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I want to implement setter and getter on local javascript variable. Here is an example function:

function someThing() {
   var someLocalvariable = '';
}

// with this function I want to 
// return value of someLocalvariable
// also if it is possible to implement
// setter in this way. 
someThing.prototype.getLocalVar = function() {

}

I want variable to be 'realy' private. I don't wont to use something like this: someThing.prototype.someLocalvariable =

or

function someThing() {
   this.someLocalvariable = '';
}

or attaching function inside someThing() like this:

function someThing() {
      var someLocalvariable = '';
   this.getLocalvariable = function() {
      return someLocalvariable;
   }
}

I would be very grateful for any guidance and assistance.

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4 Answers

up vote 12 down vote accepted

Your last example of what you don't want to do won't work (it has syntax errors), (it's been fixed) but I think you may have meant the usual way of doing this, which is to make the getter and setter closures within the constructor function (below).

Unfortunately, if you want truly private variables, this is just about your only option. There is no other way to get truly private, instance-specific variables. However, see "hack" below.

Here's the correct version of the usual way of doing this (which I think you said you don't want, but for completeness):

function SomeThing() {
    var privateVar;

    this.setPrivateVar = function(val) {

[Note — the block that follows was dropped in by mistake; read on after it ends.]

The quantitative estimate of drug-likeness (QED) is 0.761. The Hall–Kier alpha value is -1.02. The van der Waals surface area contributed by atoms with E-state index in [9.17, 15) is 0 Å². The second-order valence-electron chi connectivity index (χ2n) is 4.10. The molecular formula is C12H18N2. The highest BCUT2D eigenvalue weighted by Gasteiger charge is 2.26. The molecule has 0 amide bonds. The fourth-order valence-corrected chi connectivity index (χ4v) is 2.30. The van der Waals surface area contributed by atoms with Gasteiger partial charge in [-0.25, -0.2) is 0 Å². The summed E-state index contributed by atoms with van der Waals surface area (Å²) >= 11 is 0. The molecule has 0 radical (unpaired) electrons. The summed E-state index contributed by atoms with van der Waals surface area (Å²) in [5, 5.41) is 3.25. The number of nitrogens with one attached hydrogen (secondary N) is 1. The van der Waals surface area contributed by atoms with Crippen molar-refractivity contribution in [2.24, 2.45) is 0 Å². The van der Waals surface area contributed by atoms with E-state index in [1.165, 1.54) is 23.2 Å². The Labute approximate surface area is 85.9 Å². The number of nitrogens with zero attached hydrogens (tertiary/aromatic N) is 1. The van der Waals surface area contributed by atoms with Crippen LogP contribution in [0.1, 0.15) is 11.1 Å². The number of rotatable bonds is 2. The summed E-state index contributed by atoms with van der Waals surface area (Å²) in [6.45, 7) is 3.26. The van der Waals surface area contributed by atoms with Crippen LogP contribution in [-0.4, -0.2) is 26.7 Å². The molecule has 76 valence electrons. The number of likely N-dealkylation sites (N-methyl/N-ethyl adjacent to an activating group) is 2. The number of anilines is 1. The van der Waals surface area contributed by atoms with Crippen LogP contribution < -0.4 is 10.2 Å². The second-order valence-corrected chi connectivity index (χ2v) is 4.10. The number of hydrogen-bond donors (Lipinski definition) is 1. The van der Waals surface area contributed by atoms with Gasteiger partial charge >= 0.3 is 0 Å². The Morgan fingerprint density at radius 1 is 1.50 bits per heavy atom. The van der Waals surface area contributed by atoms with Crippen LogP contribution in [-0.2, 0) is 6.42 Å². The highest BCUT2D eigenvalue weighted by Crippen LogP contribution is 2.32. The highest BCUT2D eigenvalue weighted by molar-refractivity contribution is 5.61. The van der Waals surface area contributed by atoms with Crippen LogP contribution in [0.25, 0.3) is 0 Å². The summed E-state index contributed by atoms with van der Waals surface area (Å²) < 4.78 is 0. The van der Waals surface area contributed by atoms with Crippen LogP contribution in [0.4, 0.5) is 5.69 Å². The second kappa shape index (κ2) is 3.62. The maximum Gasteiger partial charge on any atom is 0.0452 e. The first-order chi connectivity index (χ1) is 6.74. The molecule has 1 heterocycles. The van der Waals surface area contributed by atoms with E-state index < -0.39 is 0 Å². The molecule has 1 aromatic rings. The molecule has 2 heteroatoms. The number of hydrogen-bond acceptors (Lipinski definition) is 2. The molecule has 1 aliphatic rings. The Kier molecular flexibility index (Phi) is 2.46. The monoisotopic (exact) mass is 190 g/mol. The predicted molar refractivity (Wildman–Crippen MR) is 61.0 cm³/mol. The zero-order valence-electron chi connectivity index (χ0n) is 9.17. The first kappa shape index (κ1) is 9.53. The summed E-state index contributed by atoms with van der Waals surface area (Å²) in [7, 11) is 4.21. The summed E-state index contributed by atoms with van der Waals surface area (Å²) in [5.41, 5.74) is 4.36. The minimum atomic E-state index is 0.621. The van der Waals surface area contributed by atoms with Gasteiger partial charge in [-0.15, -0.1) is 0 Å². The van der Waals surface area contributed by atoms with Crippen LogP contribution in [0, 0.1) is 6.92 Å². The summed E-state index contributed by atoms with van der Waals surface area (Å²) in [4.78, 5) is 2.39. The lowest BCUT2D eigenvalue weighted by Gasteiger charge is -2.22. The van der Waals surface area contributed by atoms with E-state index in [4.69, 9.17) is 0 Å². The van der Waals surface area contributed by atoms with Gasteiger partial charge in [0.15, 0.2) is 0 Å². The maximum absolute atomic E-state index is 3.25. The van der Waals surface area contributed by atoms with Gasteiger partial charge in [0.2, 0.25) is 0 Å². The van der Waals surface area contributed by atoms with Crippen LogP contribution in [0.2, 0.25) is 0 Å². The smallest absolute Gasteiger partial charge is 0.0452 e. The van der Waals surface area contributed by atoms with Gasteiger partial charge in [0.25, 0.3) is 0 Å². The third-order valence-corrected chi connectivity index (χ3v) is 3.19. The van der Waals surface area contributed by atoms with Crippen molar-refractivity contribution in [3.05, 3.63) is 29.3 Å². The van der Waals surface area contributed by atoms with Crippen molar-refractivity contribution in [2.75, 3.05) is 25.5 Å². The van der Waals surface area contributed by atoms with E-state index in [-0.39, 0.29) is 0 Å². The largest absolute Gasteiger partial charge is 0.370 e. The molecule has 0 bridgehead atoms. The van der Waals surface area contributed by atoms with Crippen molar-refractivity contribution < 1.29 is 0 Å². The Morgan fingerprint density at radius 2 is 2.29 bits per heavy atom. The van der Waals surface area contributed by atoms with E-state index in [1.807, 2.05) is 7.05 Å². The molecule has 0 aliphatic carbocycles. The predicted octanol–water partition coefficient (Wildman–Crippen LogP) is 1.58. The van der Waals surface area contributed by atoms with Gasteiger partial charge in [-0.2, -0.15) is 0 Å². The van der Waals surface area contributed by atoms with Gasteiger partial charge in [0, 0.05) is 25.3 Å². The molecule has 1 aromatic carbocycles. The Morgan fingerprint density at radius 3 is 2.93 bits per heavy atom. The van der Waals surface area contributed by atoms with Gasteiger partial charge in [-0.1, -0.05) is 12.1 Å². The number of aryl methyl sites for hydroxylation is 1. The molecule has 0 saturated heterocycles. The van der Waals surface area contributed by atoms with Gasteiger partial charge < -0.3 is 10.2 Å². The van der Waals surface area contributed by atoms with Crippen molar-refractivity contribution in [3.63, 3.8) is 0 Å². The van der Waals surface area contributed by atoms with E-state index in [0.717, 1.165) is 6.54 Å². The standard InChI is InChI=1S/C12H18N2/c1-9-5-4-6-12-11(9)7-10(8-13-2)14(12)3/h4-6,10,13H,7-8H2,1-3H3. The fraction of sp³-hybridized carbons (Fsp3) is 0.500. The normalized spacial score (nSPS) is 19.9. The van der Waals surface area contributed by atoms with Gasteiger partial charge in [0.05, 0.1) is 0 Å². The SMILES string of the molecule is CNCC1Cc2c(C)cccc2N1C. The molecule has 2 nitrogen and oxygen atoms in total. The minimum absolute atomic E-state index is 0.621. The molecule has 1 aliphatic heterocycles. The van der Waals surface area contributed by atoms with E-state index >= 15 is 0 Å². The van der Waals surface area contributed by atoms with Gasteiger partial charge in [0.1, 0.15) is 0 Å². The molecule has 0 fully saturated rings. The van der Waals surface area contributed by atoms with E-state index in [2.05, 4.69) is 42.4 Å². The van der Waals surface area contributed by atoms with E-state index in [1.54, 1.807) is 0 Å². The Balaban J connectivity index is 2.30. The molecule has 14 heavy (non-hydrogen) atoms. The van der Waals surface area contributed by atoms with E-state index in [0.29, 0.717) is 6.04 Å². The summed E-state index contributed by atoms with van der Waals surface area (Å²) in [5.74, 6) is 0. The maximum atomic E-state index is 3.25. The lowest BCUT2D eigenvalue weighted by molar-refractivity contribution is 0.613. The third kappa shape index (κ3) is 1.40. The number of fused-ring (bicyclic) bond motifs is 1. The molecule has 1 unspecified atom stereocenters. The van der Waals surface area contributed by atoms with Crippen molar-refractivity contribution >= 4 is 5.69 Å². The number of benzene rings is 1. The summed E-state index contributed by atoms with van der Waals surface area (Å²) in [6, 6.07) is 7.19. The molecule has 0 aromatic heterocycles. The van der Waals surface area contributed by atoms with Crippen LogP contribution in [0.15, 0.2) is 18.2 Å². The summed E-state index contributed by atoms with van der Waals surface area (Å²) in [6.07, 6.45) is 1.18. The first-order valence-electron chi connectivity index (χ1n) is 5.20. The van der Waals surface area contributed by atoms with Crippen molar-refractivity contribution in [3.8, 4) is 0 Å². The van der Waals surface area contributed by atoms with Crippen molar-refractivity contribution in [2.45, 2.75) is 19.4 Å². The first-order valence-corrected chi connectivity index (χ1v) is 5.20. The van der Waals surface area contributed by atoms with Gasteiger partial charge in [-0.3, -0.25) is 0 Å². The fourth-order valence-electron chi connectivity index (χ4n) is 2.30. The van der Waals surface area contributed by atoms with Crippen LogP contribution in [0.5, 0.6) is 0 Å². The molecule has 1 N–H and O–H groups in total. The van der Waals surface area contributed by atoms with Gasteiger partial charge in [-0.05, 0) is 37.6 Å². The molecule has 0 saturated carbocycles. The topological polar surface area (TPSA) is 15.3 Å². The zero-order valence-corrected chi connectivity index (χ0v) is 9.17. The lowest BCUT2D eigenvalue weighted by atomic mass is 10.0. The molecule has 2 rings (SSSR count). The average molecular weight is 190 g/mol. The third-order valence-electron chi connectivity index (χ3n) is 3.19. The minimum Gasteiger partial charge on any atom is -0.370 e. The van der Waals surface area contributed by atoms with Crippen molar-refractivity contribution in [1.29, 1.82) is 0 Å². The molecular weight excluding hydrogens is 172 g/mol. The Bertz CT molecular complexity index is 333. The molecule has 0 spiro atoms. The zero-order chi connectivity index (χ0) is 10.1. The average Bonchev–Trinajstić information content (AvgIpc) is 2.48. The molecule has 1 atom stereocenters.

privateVar = val;
    };
    this.getPrivateVar = function() {
        return privateVar;
    };
}

// use:
var t = new Something();
t.setPrivateVar("foo");
console.log(t.getPrivateVar()); // "foo"

Like most, I first read of this pattern on Douglas Crockford's site.

This option does carry a downside: Every instance created via the SomeThing constructor function gets its own two functions. They cannot be shared between instances. So if there are going to be hundreds or thousands of SomeThing instances in your app, that's something to be considered from a memory perspective. If there are going to be a couple of hundred or fewer, it probably doesn't matter. (Those numbers are pulled out of a hat and you should not trust them, you'll have to review your code's memory use when/if there's some kind of issue; but you get the idea.)

The hack: If your instances will already have some kind of unique identifier on them as public data (or you're willing to add one, again it will be public), and if you're willing to add a fair bit of complication into the use of the instances, you can have a private cache that holds the data for all of your instances that only your code can access, and key into that cache via the unique identifier of the object. Like this (in this example, I'm allocating the id values, but you can use existing unique IDs if you have them):

var SomeThing = (function() {
    var cache = {}, idAllocator = 0;

    function SomeThing() {
        this.id = ++idAllocator; // The unique identifier, can be a string if desired
        cache[this.id] = {};
    }
    SomeThing.prototype.getPrivateVar = function() {
        var data = cache[this.id];
        return data && data.privateVar;
    };
    SomeThing.prototype.setPrivateVar = function(value) {
        cache[this.id].privateVar = value;
    };
    SomeThing.prototype.destroy = function() {
        delete cache[this.id];
    };

    return SomeThing;
})();